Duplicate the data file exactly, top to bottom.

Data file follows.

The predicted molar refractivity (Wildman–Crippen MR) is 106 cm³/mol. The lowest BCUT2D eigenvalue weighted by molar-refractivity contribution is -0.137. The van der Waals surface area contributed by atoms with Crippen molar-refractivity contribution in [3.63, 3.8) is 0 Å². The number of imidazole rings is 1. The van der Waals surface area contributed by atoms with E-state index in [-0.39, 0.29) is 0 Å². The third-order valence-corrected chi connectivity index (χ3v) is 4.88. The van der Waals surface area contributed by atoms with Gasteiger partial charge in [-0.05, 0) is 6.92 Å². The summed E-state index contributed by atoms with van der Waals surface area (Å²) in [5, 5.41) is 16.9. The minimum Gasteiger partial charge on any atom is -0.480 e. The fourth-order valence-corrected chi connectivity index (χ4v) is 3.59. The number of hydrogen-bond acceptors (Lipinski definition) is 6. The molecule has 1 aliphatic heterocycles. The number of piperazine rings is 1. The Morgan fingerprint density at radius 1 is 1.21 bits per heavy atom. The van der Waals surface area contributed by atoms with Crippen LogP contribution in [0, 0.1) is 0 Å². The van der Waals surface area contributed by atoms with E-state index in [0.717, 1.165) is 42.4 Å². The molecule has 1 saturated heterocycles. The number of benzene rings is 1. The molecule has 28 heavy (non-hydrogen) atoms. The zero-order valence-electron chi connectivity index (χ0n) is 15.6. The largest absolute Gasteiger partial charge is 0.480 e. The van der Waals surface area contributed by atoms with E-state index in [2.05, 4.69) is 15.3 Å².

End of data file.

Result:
The predicted molar refractivity (Wildman–Crippen MR) is 106 cm³/mol. The lowest BCUT2D eigenvalue weighted by molar-refractivity contribution is -0.137. The van der Waals surface area contributed by atoms with Crippen molar-refractivity contribution in [3.63, 3.8) is 0 Å². The number of imidazole rings is 1. The van der Waals surface area contributed by atoms with E-state index in [-0.39, 0.29) is 0 Å². The third-order valence-corrected chi connectivity index (χ3v) is 4.88. The van der Waals surface area contributed by atoms with Gasteiger partial charge in [-0.05, 0) is 6.92 Å². The summed E-state index contributed by atoms with van der Waals surface area (Å²) in [5, 5.41) is 16.9. The minimum Gasteiger partial charge on any atom is -0.480 e. The fourth-order valence-corrected chi connectivity index (χ4v) is 3.59. The number of hydrogen-bond acceptors (Lipinski definition) is 6. The molecule has 1 aliphatic heterocycles. The number of piperazine rings is 1. The Morgan fingerprint density at radius 1 is 1.21 bits per heavy atom. The van der Waals surface area contributed by atoms with Crippen LogP contribution in [0, 0.1) is 0 Å². The van der Waals surface area contributed by atoms with E-state index in [0.717, 1.165) is 42.4 Å². The molecule has 1 saturated heterocycles. The number of benzene rings is 1. The molecule has 28 heavy (non-hydrogen) atoms. The zero-order valence-electron chi connectivity index (χ0n) is 15.6. The largest absolute Gasteiger partial charge is 0.480 e. The van der Waals surface area contributed by atoms with E-state index in [2.05, 4.69) is 15.3 Å².